Last year, the Israeli Ministry of Interior approved a plan for an 8MW solar PV plant to be built adjacent to the Bedouin community of Tarabin in the Abu Basma region of the north west of the Negev Desert and has now finally been given the go-ahead. This will be a joint project between the Tarabin tribe and Arava Power Company, costing approximately US$30 million. The plant will cover 15 hectares of privately owned agricultural land.

The US government’s Overseas Private Investment Corporation will be providing 80% of the US$30 million of financing. OPIC’s mission statement says its aid “mobilizes private capital to help solve critical world challenges and in doing so, advances US foreign policy.” According to the Green Prophet, in case Americans were concerned why the government would put money into foreign energy, it is because “OPIC actually generated net income of $269 million in Fiscal Year 2011, making a profit for the 34th consecutive year. In addition to generating revenue with its loans, OPIC recorded a three-fold increase in the amount of capital the agency’s financing mobilized, rising to US$4.4 billion.”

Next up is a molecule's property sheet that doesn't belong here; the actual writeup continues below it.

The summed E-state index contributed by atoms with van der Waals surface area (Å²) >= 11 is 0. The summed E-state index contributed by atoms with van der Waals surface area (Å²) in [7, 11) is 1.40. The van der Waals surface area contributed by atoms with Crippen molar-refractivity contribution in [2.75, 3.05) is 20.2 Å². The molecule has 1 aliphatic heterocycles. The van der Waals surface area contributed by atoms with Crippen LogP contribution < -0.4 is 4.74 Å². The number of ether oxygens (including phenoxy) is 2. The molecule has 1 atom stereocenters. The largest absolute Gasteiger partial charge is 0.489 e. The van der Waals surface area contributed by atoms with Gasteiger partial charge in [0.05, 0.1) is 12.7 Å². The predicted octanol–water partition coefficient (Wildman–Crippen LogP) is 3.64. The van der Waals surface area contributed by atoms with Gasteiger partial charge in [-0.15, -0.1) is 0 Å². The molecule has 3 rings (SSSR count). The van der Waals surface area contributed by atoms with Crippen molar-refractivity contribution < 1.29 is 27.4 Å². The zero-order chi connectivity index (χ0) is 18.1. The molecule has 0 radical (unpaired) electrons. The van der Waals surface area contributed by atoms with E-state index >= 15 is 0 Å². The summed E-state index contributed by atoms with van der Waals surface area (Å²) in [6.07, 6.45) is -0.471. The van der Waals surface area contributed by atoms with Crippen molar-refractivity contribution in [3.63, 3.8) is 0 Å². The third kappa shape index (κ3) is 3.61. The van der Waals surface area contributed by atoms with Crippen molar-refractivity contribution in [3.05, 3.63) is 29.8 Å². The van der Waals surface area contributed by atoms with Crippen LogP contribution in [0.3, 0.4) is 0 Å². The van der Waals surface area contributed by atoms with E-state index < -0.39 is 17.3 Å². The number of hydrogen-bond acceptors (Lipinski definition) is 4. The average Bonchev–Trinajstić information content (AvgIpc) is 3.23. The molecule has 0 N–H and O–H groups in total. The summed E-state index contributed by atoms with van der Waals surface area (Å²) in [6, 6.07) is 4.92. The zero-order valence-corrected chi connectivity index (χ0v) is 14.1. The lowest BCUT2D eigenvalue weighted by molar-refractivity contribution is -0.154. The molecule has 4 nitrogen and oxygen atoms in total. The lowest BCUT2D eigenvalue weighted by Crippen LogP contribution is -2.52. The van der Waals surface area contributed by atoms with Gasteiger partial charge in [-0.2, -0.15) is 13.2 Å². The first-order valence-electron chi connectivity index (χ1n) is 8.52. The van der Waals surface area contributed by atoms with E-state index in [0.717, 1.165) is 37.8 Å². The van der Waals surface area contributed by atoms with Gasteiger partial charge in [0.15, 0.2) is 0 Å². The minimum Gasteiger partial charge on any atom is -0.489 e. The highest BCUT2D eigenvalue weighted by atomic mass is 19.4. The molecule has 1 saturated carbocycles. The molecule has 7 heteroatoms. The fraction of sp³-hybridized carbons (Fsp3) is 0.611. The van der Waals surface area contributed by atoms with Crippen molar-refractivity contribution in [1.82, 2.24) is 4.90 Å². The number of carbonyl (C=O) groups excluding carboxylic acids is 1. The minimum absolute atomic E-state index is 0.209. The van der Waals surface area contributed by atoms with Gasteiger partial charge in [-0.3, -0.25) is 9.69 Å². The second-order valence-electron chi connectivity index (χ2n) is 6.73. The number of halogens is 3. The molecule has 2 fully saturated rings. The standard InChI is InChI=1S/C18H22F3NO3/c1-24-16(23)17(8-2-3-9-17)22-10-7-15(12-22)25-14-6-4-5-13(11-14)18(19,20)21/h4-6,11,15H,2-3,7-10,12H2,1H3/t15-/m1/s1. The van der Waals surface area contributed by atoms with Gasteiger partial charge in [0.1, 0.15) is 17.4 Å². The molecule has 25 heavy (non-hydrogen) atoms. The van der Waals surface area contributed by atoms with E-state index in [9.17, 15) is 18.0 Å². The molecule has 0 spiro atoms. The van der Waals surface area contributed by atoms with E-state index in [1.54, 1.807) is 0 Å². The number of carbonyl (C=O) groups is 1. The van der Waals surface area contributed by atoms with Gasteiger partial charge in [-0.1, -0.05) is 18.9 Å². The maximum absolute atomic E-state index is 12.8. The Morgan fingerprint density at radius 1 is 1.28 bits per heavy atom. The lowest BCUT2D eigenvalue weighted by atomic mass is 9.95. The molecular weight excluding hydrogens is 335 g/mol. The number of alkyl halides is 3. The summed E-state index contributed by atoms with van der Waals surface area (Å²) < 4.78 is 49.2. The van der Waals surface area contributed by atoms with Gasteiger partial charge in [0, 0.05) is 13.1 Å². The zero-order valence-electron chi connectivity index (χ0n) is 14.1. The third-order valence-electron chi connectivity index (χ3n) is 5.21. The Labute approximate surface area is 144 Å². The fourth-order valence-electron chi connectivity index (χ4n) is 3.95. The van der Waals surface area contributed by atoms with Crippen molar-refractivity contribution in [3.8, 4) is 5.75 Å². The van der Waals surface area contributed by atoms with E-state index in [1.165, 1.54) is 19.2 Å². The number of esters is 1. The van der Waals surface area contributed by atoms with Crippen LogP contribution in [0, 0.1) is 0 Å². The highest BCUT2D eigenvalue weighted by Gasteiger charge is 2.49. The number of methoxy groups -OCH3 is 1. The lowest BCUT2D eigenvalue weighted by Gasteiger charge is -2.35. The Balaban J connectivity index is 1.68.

The Jerusalem Post reported the Israeli Public Utility Authority delayed granting approval for the project, stating "Abramowitz [president of Arava] had feared [this] would put the Tarabin family at a disadvantage, as more and more of the 300MW cap for medium-sized fields was being claimed in the meanwhile."

There has been a great deal of bad press directed towards the Israeli government regarding its treatment of the Bedouins. The Guardian reported last year that Israel “forcibly” removed communities from around Jerusalem and Jericho – about 125km from Tarabin. Arab News reported last week that Israeli bulldozers demolished five homes in the Desert.

Arava Power Company asserts it is in discussions with Israeli regulatory officials to make sure the Bedouin community can capitalize on solar energy investments. The company seeks to lease Bedouin land to install solar power plants, with financial backing from companies like Siemens. EPC contractor Siemens invested US$15 million in Arava to construct Israel's first solar PV plant of 5MW at Kibbutz Ketura.

“If Israel’s government doesn't allocate a significant quota for Bedouin solar fields, it will be difficult for these citizens of Israel to genuinely participate in the domestic solar industry, as they are in a disadvantaged position compared with other landowners,” Yosef Abramowitz, president of Arava, said. “Solar power for Beduin in Israel can be a positive example for all indigenous peoples around the world, from Native Americans to First Nations, Aboriginals and others with historic land claims.”

Abramowitz continued, “60% of the country happens to be desert, and 30% of the [desert] inhabitants happen to be Bedouin.” Arava Power also states it has appealed to the government to provide special caps to the Bedouin

Arava states that it is planning to invest approximately US$1.5 billion to build a proposed pipeline totalling over 400MW, spread among similarly small rural ectrification projects as this one.